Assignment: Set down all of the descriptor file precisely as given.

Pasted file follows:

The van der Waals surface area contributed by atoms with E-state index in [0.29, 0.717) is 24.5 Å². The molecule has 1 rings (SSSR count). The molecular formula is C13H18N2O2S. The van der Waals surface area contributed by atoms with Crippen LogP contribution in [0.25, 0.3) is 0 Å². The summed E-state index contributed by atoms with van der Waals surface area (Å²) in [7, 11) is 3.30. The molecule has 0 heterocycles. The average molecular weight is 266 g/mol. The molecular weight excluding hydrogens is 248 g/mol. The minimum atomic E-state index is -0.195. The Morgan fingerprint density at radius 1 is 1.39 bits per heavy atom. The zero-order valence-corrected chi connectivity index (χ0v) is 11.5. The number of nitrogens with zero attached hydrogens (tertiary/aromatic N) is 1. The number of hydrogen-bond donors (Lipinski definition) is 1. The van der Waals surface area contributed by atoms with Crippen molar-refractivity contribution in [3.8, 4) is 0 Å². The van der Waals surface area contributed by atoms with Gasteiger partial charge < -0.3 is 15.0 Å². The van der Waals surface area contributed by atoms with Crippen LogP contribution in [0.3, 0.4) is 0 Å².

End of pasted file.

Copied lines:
The van der Waals surface area contributed by atoms with E-state index in [0.29, 0.717) is 24.5 Å². The molecule has 1 rings (SSSR count). The molecular formula is C13H18N2O2S. The van der Waals surface area contributed by atoms with Crippen LogP contribution in [0.25, 0.3) is 0 Å². The summed E-state index contributed by atoms with van der Waals surface area (Å²) in [7, 11) is 3.30. The molecule has 0 heterocycles. The average molecular weight is 266 g/mol. The molecular weight excluding hydrogens is 248 g/mol. The minimum atomic E-state index is -0.195. The Morgan fingerprint density at radius 1 is 1.39 bits per heavy atom. The zero-order valence-corrected chi connectivity index (χ0v) is 11.5. The number of nitrogens with zero attached hydrogens (tertiary/aromatic N) is 1. The number of hydrogen-bond donors (Lipinski definition) is 1. The van der Waals surface area contributed by atoms with Crippen molar-refractivity contribution in [3.8, 4) is 0 Å². The van der Waals surface area contributed by atoms with Gasteiger partial charge < -0.3 is 15.0 Å². The van der Waals surface area contributed by atoms with Crippen LogP contribution in [0.3, 0.4) is 0 Å².